Health officials assured the public yesterday that US pork contaminated by a banned veterinary drug had not entered the market.
Bureau of Food Sanitation Director-General Cheng Hui-wen (鄭慧文) confirmed that two shipments of US pork imported by K&K Foods, weighing 1.3 tonnes and 23 tonnes respectively, were found to contain ractopamine residue last Wednesday while they were awaiting customs clearance.
The residue amounted to 0.15 mg/kg and 0.32 mg/kg respectively, he said.
A second test conducted on Monday confirmed the results and the Department of Health (DOH) immediately ordered the shipments be denied entry, Cheng said.
He dismissed People First Party (PFP) Legislator Lin Hui-kuan's (林惠官) accusation of a cover-up as "exaggerated."
"The test results only came in on Monday ... the legislator called me less than 24 hours later to confirm the results," Cheng said.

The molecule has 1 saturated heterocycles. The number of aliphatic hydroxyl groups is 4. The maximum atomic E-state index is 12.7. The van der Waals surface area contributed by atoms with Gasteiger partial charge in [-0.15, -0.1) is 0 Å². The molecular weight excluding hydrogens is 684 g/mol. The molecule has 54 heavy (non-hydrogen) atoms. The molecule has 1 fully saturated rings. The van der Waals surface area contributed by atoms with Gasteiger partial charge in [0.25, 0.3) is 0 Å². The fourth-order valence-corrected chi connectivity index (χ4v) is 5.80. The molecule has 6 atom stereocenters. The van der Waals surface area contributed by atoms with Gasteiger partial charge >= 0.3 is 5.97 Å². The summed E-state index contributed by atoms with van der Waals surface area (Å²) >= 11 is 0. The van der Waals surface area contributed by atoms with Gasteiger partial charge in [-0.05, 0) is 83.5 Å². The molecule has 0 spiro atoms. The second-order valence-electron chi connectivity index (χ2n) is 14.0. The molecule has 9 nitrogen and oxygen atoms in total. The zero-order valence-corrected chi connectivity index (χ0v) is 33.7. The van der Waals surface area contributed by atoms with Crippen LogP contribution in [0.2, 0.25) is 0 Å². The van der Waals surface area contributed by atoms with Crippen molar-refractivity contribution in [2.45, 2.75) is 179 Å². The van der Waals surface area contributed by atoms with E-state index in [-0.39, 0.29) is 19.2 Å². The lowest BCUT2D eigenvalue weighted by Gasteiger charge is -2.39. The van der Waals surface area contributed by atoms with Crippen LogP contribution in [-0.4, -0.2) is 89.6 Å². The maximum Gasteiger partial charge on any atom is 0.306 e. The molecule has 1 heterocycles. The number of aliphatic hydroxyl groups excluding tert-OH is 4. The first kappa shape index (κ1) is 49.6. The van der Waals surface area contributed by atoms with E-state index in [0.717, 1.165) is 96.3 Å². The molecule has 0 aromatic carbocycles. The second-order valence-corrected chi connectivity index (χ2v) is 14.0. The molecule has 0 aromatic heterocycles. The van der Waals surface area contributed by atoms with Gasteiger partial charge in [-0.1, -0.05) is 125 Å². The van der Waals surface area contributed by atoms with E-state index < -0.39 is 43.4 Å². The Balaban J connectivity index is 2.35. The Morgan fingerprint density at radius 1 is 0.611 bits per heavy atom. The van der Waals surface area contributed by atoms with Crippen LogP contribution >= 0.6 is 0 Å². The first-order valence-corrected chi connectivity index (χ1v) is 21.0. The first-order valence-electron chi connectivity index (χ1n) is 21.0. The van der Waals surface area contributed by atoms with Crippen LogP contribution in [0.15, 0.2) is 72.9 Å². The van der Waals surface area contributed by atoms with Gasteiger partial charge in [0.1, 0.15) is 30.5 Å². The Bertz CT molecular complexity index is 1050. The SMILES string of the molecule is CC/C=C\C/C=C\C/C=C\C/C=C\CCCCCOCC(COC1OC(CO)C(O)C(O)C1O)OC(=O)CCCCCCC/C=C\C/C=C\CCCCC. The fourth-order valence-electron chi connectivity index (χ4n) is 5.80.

The pork shipments were only tested for ractopamine last week after domestic pork producers complained to the DOH that some tainted pork products might have reached the market.
Earlier yesterday, the PFP caucus blasted the department for"concealing" the test results and demanded the resignation of those officials responsible if they failed to explain what it called their "dereliction of duty."
Lin told a press conference that the health department had been pressured by the US not to reveal the problem.
"The American Institute in Taiwan [AIT] had expressed concern over the matter," he said, without elaborating.
Lin rejected the DOH's claim that the tainted pork hadn't reached the market, saying K&K Foods had sold some of the pork to a fast-food chain.
"It has been three months since poisonous pork was imported," he said, criticizing the US for exporting the viscera and other internal organs of pigs, which he said Americans don't like to eat, cheaply to Taiwan.
Cheng also denied that the AIT had pressured the health department to keep the results of the tests quiet.
"Their representative came to learn more about the situation," Cheng said. "They were unaware that the substance has yet to be regulated [by the DOH], and is considered a banned substance by the Council of Agriculture [COA]. They are working to communicate the fact to meat merchants in the US who want to sell their products to Taiwan."